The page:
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Windows 7: Hard drive memory is disappearing


21 Aug 2012   #1

Windows 7
 
 
Hard drive memory is disappearing

Forgive me if I've posted this in the wrong forum. Hopefully if I did a moderator will move it to the right place.

I've got a Dell Inspiron running Windows 7. I just opened a my computer window and noticed that I have almost no space left on my C drive. I've got 1.8 GB free of 58.5 GB, down from 2.5 GB left just a few weeks ago. I have no clue how I've chewed up that much hard drive space.

This is my work computer and I don't use it for anything other than internet access and word processing. I run Chrome, and Word Perfect for word processing. The only data intensive folder I have is My Pictures, and it's got about 12.4 GB.

At the same time, it shows I've got 396 GB free of 397 GB on my D drive (local disk). So here are my questions:

1. Does anyone have any idea why I'm losing so much space on my C drive? I don't have a lot of stuff loaded on this computer and certainly my Word Perfect documents aren't gobbling up that much space.

2. Can I move folders into the D drive to start using space there?

My System SpecsSystem Spec
.

21 Aug 2012   #2

Microsoft Community Contributor Award Recipient

Windows 7 SP1, Home Premium, 64-bit
 
 

Have you recently run a disk cleanup tool? There is one built into Windows. Type "Disk Cleanup" into the start button search box.

Windows gradually gets larger to some extent through updates. But mine is under 30 GB and always has been.

How much space do you have allotted to System Restore. That can be reduced to save space if needed.

Do you use hibernation? If not, you can turn it off and save gigabytes equal to the amount of RAM you have.

Are C and D on the same hard drive? If so, you can in effect take space from D and give it to C.

You can also save files to D directly, but that probably would involve some manipulation of your "user" folders.

How large is your C:\users folder?

If possible, post a screen shot of Windows Disk Management.
My System SpecsSystem Spec
21 Aug 2012   #3

Windows 7
 
 

Quote   Quote: Originally Posted by ignatzatsonic View Post
Have you recently run a disk cleanup tool? There is one built into Windows. Type "Disk Cleanup" into the start button search box.

It tells me it can free up 120 MB. I'm underwhelmed.

Windows gradually gets larger to some extent through updates. But mine is under 30 GB and always has been.

How much space do you have allotted to System Restore. That can be reduced to save space if needed.

Sorry, but I'm not quite that computer literate and couldn't find it through the search box. Where do I find it?

Do you use hibernation? If not, you can turn it off and save gigabytes equal to the amount of RAM you have.

I set it to hybernate when I leave work every day. Is that contributing to the problem?

Are C and D on the same hard drive? If so, you can in effect take space from D and give it to C.

As far as I know they are. It's a laptop so I'm assuming there is just the one HD, but I don't know that.

You can also save files to D directly, but that probably would involve some manipulation of your "user" folders.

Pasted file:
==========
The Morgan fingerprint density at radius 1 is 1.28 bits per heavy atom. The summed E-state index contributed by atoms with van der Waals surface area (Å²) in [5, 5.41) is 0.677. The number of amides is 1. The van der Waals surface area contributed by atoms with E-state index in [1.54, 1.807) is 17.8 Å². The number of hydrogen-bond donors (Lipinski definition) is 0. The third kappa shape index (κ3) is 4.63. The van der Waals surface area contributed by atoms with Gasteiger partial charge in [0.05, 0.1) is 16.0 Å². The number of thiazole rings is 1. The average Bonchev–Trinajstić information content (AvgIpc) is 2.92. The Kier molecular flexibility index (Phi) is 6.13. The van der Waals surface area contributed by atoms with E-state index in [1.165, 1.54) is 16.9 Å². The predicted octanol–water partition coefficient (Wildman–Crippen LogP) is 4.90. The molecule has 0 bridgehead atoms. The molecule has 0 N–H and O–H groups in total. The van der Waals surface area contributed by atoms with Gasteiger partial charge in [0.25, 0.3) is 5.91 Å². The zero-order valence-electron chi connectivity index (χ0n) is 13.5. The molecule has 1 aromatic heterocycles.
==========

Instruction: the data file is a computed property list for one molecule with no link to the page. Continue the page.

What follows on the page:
How large is your C:\users folder?

22.5 GB

If possible, post a screen shot of Windows Disk Management.


G: is an external I use for back up.
My System SpecsSystem Spec
.


21 Aug 2012   #4

Microsoft Community Contributor Award Recipient

Windows 7 SP1, Home Premium, 64-bit
 
 

Hibernate capability takes up space equal to the amount of RAM you have---2 GB, 4 GB, whatever. If you can do without hibernation, you can get back that much space. Your choice entirely.

System Restore is at control panel/system/system protection in the upper left/configure button. How many GB do you show as "current usage"??

You can move that "max usage" slider to control how much is devoted to it. Mine is currently at about 7 GB. Yours could be 3 GB or 30 GB. You have to inspect it.

You say user folder is about 22, with about 12 in pictures. That leaves 10 GB. That's an awful lot of Wordperfect files if that's all you have other than pix.

What's on D? Why have a D at all?

It appears near empty. Why not just delete it and add that space to C?
My System SpecsSystem Spec
21 Aug 2012   #5

Windows 7
 
 

Quote   Quote: Originally Posted by ignatzatsonic View Post
System Restore is at control panel/system/system protection in the upper left/configure button. How many GB do you show as "current usage"??

You can move that "max usage" slider to control how much is devoted to it. Mine is currently at about 7 GB. Yours could be 3 GB or 30 GB. You have to inspect it.

Sorry, I'm a dunce. I can't find the page you're talking about.

You say user folder is about 22, with about 12 in pictures. That leaves 10 GB. That's an awful lot of Wordperfect files if that's all you have other than pix.

I've got a few other random things, but nothing that should take up much space. That's what's so confusing about it to me. I thought this was supposed to have a pretty huge hard drive.

What's on D? Why have a D at all?

It appears near empty. Why not just delete it and add that space to C?

I have no idea, and was actually wondering what the purpose of it was. I get nervous about messing with stuff like that because I know about enough about Windows to create problems. That won't mess with the OS? And how do I do it because that would go a long way in solving the problem.
At least 3 characters.
My System SpecsSystem Spec
21 Aug 2012   #6

Microsoft Community Contributor Award Recipient

Windows 7 SP1, Home Premium, 64-bit
 
 

Re system restore: can you go to control panel and locate the "system" icon? You may have to choose "small icons" in the upper right.

Re the unexplained 10 GB. You could go to your "users" folder and start right clicking all the subfolders and look at the properties tab to show their size. There is probably one or two in there that have multiple GB of something.

Re D drive: Navigate to it in Windows Explorer and open any and all subfolders. Does it appear to have ANYTHING in it? If not, it's the primary candidate to get space back.

No, it won't interfere with your OS. The OS is on C partition and Recovery partition---which is weird. Normally, it would be on C and the very small OEM partition. Who built this PC??

Anyway, if you can confirm D is empty, the next step would be to delete it. That partition would instantly become "unallocated space". And you can then "extend" C into that unallocated space.